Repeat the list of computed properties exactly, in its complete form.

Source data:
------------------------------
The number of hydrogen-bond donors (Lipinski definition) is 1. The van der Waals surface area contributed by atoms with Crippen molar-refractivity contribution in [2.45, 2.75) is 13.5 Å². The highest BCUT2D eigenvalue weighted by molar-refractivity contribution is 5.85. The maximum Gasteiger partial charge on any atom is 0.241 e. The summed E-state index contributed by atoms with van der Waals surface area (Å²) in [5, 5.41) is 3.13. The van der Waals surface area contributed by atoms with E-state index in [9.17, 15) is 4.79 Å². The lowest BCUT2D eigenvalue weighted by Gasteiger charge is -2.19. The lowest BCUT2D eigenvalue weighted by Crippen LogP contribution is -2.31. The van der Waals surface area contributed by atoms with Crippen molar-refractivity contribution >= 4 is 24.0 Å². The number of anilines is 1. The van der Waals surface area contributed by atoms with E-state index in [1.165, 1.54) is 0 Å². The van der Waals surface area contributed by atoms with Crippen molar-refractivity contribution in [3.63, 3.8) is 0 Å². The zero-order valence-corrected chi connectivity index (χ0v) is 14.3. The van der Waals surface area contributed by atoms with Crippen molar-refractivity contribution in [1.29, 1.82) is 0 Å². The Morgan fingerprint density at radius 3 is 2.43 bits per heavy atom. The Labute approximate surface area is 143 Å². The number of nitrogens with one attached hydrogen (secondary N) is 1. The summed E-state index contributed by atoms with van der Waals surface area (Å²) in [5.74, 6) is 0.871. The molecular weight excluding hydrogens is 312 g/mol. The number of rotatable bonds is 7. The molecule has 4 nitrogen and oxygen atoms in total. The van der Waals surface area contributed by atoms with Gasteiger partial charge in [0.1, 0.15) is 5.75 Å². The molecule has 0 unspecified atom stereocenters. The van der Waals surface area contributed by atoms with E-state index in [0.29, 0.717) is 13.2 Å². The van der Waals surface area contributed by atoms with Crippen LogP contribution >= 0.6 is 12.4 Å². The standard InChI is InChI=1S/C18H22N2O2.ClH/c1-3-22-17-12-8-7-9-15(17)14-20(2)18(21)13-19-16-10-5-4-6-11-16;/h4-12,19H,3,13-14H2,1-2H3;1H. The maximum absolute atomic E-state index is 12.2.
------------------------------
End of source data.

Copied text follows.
The number of hydrogen-bond donors (Lipinski definition) is 1. The van der Waals surface area contributed by atoms with Crippen molar-refractivity contribution in [2.45, 2.75) is 13.5 Å². The highest BCUT2D eigenvalue weighted by molar-refractivity contribution is 5.85. The maximum Gasteiger partial charge on any atom is 0.241 e. The summed E-state index contributed by atoms with van der Waals surface area (Å²) in [5, 5.41) is 3.13. The van der Waals surface area contributed by atoms with E-state index in [9.17, 15) is 4.79 Å². The lowest BCUT2D eigenvalue weighted by Gasteiger charge is -2.19. The lowest BCUT2D eigenvalue weighted by Crippen LogP contribution is -2.31. The van der Waals surface area contributed by atoms with Crippen molar-refractivity contribution >= 4 is 24.0 Å². The number of anilines is 1. The van der Waals surface area contributed by atoms with E-state index in [1.165, 1.54) is 0 Å². The van der Waals surface area contributed by atoms with Crippen molar-refractivity contribution in [3.63, 3.8) is 0 Å². The zero-order valence-corrected chi connectivity index (χ0v) is 14.3. The van der Waals surface area contributed by atoms with Crippen molar-refractivity contribution in [1.29, 1.82) is 0 Å². The Morgan fingerprint density at radius 3 is 2.43 bits per heavy atom. The Labute approximate surface area is 143 Å². The number of nitrogens with one attached hydrogen (secondary N) is 1. The summed E-state index contributed by atoms with van der Waals surface area (Å²) in [5.74, 6) is 0.871. The molecular weight excluding hydrogens is 312 g/mol. The number of rotatable bonds is 7. The molecule has 4 nitrogen and oxygen atoms in total. The van der Waals surface area contributed by atoms with Gasteiger partial charge in [0.1, 0.15) is 5.75 Å². The molecule has 0 unspecified atom stereocenters. The van der Waals surface area contributed by atoms with E-state index in [0.29, 0.717) is 13.2 Å². The van der Waals surface area contributed by atoms with Crippen LogP contribution >= 0.6 is 12.4 Å². The standard InChI is InChI=1S/C18H22N2O2.ClH/c1-3-22-17-12-8-7-9-15(17)14-20(2)18(21)13-19-16-10-5-4-6-11-16;/h4-12,19H,3,13-14H2,1-2H3;1H. The maximum absolute atomic E-state index is 12.2.